‘Unfit’ tax system needs reform says think tank
Scotland’s tax system needs to be redesigned to make it fit for the future, according to a report by a think tank.
A paper for Reform Scotland argues that tax revenues will need to increase to meet pressures driven by an ageing population and to fund the investment needed to tackle climate change.
It says the scale of revenues required means that the “traditional tweaks” – such as to income tax or national insurance – will not be sufficient.
Heather McCauley, author of Taxing Times: why Scotland needs new, more and better taxes said: “Having studied tax systems in similarly sized countries across the world, from New Zealand to Scandinavia, it is clear to me that the current structure of Scotland’s tax system is not fit for the future.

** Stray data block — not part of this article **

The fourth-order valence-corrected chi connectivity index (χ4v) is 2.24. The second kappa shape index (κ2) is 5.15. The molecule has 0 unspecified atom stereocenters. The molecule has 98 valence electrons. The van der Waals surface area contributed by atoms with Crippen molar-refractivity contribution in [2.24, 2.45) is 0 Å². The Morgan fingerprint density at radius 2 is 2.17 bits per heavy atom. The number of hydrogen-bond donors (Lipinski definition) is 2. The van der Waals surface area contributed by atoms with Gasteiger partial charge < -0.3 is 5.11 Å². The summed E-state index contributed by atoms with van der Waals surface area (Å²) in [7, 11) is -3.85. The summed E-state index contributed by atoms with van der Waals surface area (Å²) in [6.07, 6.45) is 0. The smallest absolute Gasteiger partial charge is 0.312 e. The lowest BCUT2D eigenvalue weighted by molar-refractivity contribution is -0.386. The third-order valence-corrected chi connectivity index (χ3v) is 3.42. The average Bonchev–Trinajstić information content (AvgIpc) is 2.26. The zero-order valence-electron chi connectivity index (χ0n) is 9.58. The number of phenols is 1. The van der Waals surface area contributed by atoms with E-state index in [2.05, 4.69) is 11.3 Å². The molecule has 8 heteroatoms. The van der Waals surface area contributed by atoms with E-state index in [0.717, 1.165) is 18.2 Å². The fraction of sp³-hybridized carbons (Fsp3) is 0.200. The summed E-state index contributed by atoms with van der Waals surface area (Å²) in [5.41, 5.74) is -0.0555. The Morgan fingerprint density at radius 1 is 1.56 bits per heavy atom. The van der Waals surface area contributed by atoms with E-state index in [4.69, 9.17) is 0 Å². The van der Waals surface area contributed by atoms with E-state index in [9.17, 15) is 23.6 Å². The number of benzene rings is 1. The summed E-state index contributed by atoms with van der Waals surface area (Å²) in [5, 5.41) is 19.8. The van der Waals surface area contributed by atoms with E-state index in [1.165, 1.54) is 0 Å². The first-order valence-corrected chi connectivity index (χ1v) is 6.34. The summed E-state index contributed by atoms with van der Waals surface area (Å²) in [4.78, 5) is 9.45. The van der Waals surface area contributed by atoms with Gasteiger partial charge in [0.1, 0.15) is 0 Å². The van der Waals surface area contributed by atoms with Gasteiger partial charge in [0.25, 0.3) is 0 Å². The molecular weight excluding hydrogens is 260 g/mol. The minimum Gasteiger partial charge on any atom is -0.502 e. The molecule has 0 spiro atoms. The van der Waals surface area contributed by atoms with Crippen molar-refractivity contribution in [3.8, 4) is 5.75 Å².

“In short, Scotland needs to start again. It needs a new and fairer tax system, focused more on immobile tax bases such as wealth and less on mobile ones such as employment income.”
Chris Deerin, the director of Reform Scotland, said: “Scotland’s overall population is ageing while our working-age population is shrinking. We must find new revenue just to meet existing commitments, even as new commitments come on line too — such as funding a national care system.
“As Heather McCauley points out in this report, it’s very difficult to see how Scotland can meet its future commitments — whatever its constitutional status — without looking afresh at the tax system, at who and what we tax, and at what the right balance should be.”